Baffert, Medina Spirit owners sue Kentucky racing officials

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LOUISVILLE, Ky. — Trainer Bob Baffert and the owners of Kentucky Derby winner Medina Spirit have filed a lawsuit against Kentucky racing officials.

They are seeking a temporary injunction they say is to prevent violation of due process rights and for custody of “remnant” samples of the colt’s urine to prove that traces of the steroid betamethasone found in his system during a positive drug test did not come from an injection.

Medina Spirit’s Derby victory on May 1 is in jeopardy after a failed postrace drug test revealed 21 picograms of betamethasone in the horse. The Hall of Fame trainer and Medina Spirit owner Amr Zedan confirmed last week that a second test – or split-sample – was also positive for betamethasone.

Baffert and Zedan Racing Stables filed the lawsuit against the Kentucky Horse Racing Commission on Monday in Franklin County Circuit Court. The suit states that the KHRC told the trainer and owners around June 1 that remnant samples of the samples had been “damaged/contaminated” during transport to the testing lab. The lawsuit also seeks an injunction to prevent the KHRC from violating “substantive and procedural due process rights” regarding analysis of the split sample.

“The testing the plaintiff seek would provide empirical and scientific reasonable certainty that the miniscule (sic) and materially irrelevant reported positive in Medina Spirit’s post race sample was innocuously sourced from the topical Otomax,” the suit said.

KHRC spokesperson Sherelle Roberts said via email that the commission does not comment on pending litigation. A hearing is scheduled for Friday morning in Frankfort, Kentucky.

Baffert, suspended by Churchill Downs last week for two years from the track for his recent record of failed tests, initially denied wrongdoing before later acknowledging that the horse had been treated with an ointment containing the corticosteroid for a skin inflammation. Kentucky prohibits even trace amounts of betamethasone in horses on race day.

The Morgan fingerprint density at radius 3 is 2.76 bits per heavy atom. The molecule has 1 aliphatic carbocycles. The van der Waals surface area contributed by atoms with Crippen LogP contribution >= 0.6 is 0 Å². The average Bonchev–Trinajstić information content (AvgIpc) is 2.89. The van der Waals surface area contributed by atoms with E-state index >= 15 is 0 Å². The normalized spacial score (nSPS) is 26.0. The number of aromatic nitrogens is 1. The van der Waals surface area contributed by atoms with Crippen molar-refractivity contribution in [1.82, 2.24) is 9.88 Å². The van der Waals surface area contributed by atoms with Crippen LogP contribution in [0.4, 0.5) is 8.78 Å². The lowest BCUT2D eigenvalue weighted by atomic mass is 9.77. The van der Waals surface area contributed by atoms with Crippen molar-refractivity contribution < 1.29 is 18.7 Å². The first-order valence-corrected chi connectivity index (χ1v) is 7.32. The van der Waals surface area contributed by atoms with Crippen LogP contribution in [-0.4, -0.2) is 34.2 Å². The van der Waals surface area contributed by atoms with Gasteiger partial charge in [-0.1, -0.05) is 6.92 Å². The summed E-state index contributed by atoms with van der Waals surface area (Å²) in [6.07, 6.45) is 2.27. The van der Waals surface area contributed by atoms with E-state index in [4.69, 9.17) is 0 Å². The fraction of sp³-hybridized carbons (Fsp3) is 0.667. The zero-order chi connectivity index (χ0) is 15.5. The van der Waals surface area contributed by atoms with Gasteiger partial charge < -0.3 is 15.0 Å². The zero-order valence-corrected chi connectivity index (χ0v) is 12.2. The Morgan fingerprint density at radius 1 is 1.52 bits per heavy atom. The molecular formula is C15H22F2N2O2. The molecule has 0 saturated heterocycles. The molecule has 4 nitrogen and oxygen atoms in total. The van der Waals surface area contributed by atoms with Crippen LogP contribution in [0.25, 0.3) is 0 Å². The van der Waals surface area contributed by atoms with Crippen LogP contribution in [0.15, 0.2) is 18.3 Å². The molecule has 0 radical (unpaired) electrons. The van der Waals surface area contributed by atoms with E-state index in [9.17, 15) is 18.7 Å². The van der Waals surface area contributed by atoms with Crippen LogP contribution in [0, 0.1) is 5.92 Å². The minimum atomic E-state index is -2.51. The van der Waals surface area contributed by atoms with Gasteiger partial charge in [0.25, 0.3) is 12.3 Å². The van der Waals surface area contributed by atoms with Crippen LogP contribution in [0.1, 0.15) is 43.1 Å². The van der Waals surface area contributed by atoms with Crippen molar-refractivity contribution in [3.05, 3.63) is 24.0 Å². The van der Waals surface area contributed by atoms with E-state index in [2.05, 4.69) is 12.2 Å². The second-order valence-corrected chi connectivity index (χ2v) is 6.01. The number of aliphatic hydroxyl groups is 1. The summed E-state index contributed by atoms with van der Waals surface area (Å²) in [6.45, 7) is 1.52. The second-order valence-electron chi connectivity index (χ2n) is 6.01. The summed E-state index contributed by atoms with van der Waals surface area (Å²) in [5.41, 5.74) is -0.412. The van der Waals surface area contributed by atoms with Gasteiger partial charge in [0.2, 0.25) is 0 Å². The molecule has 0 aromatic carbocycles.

Citing an “absolute firestorm” of public and media criticism against Baffert, the lawsuit added that further testing will determine if betamethasone was applied to Medina Spirit’s skin or injected into a joint.

The suit mentioned several requests to the KHRC for additional testing and observation, which were denied.

With the remnant samples damaged or contaminated, the suit added that there’s doubt about whether they will be sufficient to test for compounds in Otomax. It stated that the KHRC freezer has an “unopened, untested and hopefully pristine” split sample of urine that should be shipped to an agreed-upon lab for testing.

Taiba wins $1 million Pennsylvania Derby for Baffert

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BENSALEM, Pa. – Taiba won the $1 million Pennsylvania Derby by three lengths for Hall of Fame trainer Bob Baffert.

Ridden by Mike Smith, Taiba ran 1 1/8 miles in 1:48.67 and paid $4.80, $3 and $2.60.

It was Baffert’s fourth win in the Grade 1 event at Parx Racing. He also won in 2014, 2017 and 2018. Smith won the race for the third time, all aboard Baffert horses.

Zandon returned $3.80 and $2.60. Cyberknife was another 3 3/4 lengths back in third and paid $3 to show.

Taiba was coming off a second-place finish in the Haskell Invitational at Monmouth in July. The colt was 12th in the Kentucky Derby under Tim Yakteen, who took over training him while Baffert was serving a 90-day suspension.

“He had a little bit of a rough trip in the Haskell, but we had some time to get him ready for this one,” Baffert said from his base in California. “He proved today he is a good horse. He is getting better and better.”

Baffert Taiba will be pointed toward the $6 million Breeders’ Cup Classic in November. The colt has three wins in five starts this year.

Kentucky Derby modifies qualifying, elevates prep races

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LOUISVILLE, Ky. — Churchill Downs has modified paths to the Kentucky Derby and Oaks, awarding points to the top five finishers in qualifying races and increasing significance for the Breeders’ Cup Juvenile and late prep season events.

Most Derby prep races during the qualifying series for 3-year-olds will award points on a 10-4-3-2-1 sliding scale after using a 10-4-2-1 system since 2013. The Breeders’ Cup Juvenile, run during the season-ending championships on Nov. 4 at Keeneland in Lexington, Kentucky, will increase points from 20-8-4-2 to 30-12-9-6-3 to differentiate the Grade I event from others during prep season.

Select prep races for the 20-horse Derby field have elevated points from a 10-4-2-1 scale to 20-8-6-4-2 to increase their importance and motivate hopefuls to begin their 3-year-old campaigns earlier in the season, track officials stated in a release.

“We believe these modifications adhere to and amplify our goal of assembling the finest group of 3-year-olds in the starting gate for a race at the classic distance of 1\ miles on the first Saturday in May,” Churchill Downs vice president/general manager Mike Ziegler said.

The 149th Kentucky Derby and Oaks for fillies will be held on May 5-6, 2023. Derby qualifying season begins with Saturday’s $300,000, Grade III Iroquois for 2-year-olds at Churchill Downs.

The point changes apply to Oaks qualifiers.

Elevated Derby preps include the Lecomte at Fair Grounds in Louisiana; Southwest at Oaklawn Park in Arkansas; Withers at Aqueduct in New York; Holy Bull at Gulfstream Park in Florida; Robert B. Lewis at Santa Anita in California; Sam F. Davis at Tampa Bay Downs; and John Battaglia Memorial at Turfway Park in Kentucky.